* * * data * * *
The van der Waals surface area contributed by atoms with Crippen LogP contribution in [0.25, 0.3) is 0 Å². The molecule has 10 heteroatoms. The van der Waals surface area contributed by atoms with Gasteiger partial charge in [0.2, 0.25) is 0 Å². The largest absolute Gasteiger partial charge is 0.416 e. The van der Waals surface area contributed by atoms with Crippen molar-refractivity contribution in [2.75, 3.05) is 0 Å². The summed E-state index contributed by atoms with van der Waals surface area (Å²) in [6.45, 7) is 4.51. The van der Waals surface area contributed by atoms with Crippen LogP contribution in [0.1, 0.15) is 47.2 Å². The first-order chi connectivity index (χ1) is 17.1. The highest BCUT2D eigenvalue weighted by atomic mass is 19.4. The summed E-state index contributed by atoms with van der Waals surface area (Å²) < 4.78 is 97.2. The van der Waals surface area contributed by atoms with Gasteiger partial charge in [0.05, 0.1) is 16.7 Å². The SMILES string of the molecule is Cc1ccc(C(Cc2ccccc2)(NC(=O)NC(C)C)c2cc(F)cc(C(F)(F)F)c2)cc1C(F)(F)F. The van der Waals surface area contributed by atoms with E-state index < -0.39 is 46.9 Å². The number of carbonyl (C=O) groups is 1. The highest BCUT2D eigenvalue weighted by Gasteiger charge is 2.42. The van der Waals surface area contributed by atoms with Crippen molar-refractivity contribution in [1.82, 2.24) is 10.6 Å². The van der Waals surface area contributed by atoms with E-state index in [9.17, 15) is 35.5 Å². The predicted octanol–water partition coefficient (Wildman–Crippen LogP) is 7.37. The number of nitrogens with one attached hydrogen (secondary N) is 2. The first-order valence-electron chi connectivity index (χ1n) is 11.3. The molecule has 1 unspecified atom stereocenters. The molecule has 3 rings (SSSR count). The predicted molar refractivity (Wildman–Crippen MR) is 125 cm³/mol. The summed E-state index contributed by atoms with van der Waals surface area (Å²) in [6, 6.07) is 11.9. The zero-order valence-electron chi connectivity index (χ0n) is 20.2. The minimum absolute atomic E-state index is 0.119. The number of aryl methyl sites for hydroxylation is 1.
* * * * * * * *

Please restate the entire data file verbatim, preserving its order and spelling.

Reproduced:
The van der Waals surface area contributed by atoms with Crippen LogP contribution in [0.25, 0.3) is 0 Å². The molecule has 10 heteroatoms. The van der Waals surface area contributed by atoms with Gasteiger partial charge in [0.2, 0.25) is 0 Å². The largest absolute Gasteiger partial charge is 0.416 e. The van der Waals surface area contributed by atoms with Crippen molar-refractivity contribution in [2.75, 3.05) is 0 Å². The summed E-state index contributed by atoms with van der Waals surface area (Å²) in [6.45, 7) is 4.51. The van der Waals surface area contributed by atoms with Crippen LogP contribution in [0.1, 0.15) is 47.2 Å². The first-order chi connectivity index (χ1) is 17.1. The highest BCUT2D eigenvalue weighted by atomic mass is 19.4. The summed E-state index contributed by atoms with van der Waals surface area (Å²) < 4.78 is 97.2. The van der Waals surface area contributed by atoms with Gasteiger partial charge in [0.05, 0.1) is 16.7 Å². The SMILES string of the molecule is Cc1ccc(C(Cc2ccccc2)(NC(=O)NC(C)C)c2cc(F)cc(C(F)(F)F)c2)cc1C(F)(F)F. The van der Waals surface area contributed by atoms with E-state index < -0.39 is 46.9 Å². The number of carbonyl (C=O) groups is 1. The highest BCUT2D eigenvalue weighted by Gasteiger charge is 2.42. The van der Waals surface area contributed by atoms with Crippen molar-refractivity contribution in [1.82, 2.24) is 10.6 Å². The van der Waals surface area contributed by atoms with E-state index in [9.17, 15) is 35.5 Å². The predicted octanol–water partition coefficient (Wildman–Crippen LogP) is 7.37. The number of nitrogens with one attached hydrogen (secondary N) is 2. The first-order valence-electron chi connectivity index (χ1n) is 11.3. The molecule has 1 unspecified atom stereocenters. The molecule has 3 rings (SSSR count). The predicted molar refractivity (Wildman–Crippen MR) is 125 cm³/mol. The summed E-state index contributed by atoms with van der Waals surface area (Å²) in [6, 6.07) is 11.9. The zero-order valence-electron chi connectivity index (χ0n) is 20.2. The minimum absolute atomic E-state index is 0.119. The number of aryl methyl sites for hydroxylation is 1.